In late December 2017, a customer advised us that he had some legacy GE power supplies that were failing. They brought us some samples of an epoxy-sealed transformer that they believed to be the source of the problem.  While the customer was a well-recognised Electronic Reverse Engineering & Industrial Electronic Repair firm, they had no information about the transformer’s design and were eager for a solution.  

“Do you think you can help us?” he said.  “We are hearing of more and more of these that need repairing (another 15 units today)”

Circuit board sketchAfter some initial discussion and planning, the customer traced the layout of the circuit board and prepared a sketched schematic.  He also took some inductance measurements and screenshots of scope traces measured across the coil between ground and (though components) to the output of the SMPS chip.  From this, we were able to confirm that the device was a “Gate Drive Transformer”. These devices are used to couple gate-drive circuits to MOSFETs and IGBTs operating at switching frequencies. The purpose is to modify the voltage level to the gate, provide impedance matching, and to provide voltage isolation.


Circuit pictureThere was limited room on the circuit board for a replacement part.  To develop a new design, it was crucial to determine the wire size and turns ratio. Because we had no idea what was inside the sample, the epoxy containing the part was dissolved to see the failed transformer.  After tearing down the part, we were able to develop an entirely new design based on the measured electrical parameters and physical characteristics that were revealed.  The customer was able to provide the circuit board pinouts.  Formerly constructed on a toroidal core, our new design would employ an EFD20 platform using 3F3 core material.  The gate side of the transformer utilized triple-insulated TEX-E magnet wire.  Based on our experience, we determined that this transformer did not need to be epoxy-molded and needed only air-dry varnish to encapsulate the part to reduce cost.  A sample of the bobbin was sent to the customer who confirmed that the part would physically fit on the ciircuit board.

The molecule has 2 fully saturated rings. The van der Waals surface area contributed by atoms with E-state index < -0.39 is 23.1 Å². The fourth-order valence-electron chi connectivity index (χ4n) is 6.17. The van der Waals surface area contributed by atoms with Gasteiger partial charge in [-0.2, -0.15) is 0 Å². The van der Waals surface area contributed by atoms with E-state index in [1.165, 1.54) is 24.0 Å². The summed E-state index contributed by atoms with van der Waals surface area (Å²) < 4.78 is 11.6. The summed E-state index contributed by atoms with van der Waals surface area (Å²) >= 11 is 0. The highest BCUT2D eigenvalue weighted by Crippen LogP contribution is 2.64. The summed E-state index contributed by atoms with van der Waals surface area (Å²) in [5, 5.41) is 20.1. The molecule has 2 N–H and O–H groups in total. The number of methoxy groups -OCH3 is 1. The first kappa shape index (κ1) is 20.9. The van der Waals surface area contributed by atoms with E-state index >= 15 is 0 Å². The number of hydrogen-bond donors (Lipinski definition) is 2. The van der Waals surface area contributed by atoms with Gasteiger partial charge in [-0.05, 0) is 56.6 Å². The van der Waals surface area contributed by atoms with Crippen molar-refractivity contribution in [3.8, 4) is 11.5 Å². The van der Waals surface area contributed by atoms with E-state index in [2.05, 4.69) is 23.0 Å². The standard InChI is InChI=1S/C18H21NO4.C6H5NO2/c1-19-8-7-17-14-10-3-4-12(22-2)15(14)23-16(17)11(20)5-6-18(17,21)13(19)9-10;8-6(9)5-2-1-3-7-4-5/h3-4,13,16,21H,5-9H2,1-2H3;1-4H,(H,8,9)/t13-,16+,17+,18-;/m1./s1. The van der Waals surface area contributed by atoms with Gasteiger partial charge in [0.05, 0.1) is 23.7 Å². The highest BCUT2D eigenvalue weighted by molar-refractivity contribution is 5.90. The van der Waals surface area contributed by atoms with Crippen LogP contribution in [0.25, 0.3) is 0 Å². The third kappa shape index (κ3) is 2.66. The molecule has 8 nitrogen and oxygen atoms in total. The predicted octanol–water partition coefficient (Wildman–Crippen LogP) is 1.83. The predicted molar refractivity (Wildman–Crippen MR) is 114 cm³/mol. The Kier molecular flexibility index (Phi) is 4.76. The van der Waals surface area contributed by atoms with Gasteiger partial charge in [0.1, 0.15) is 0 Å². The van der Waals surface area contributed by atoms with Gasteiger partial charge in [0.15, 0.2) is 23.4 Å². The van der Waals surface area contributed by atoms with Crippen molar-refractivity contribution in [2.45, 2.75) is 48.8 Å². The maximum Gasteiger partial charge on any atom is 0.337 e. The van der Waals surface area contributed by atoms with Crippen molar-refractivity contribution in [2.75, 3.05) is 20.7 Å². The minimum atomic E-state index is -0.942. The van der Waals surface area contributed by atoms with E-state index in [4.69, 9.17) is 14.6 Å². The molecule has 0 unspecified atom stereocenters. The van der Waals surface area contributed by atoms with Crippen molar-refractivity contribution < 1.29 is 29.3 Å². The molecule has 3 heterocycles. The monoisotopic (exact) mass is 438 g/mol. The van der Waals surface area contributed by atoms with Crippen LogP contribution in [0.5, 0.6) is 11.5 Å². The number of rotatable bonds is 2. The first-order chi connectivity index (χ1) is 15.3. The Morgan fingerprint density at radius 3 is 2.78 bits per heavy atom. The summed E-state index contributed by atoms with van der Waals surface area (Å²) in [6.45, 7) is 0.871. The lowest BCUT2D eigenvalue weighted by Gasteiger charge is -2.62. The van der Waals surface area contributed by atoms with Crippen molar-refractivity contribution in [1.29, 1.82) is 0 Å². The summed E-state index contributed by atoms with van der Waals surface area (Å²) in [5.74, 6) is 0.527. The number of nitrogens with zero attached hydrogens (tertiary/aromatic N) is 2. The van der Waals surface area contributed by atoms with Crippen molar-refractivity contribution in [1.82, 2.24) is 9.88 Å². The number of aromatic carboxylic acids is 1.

The customer ordered 10 prototypes on January 25.  A full prototype evaluation was undertaken by the Design Engineer and the Quality Manager prior to shipping the parts on Feb 1. On Feb 27, the customer advised, “... good news. The transformers work and are in the field running well. We would like to order 50 of these...”  

Our customers frequently ask Electronic Craftsmen to help solve problems with legacy parts that fail. This is a great example demonstrating our ability to quickly troubleshoot issues, and design and deliver a replacement prototype, before placing a production order. This project took two months from start to finish.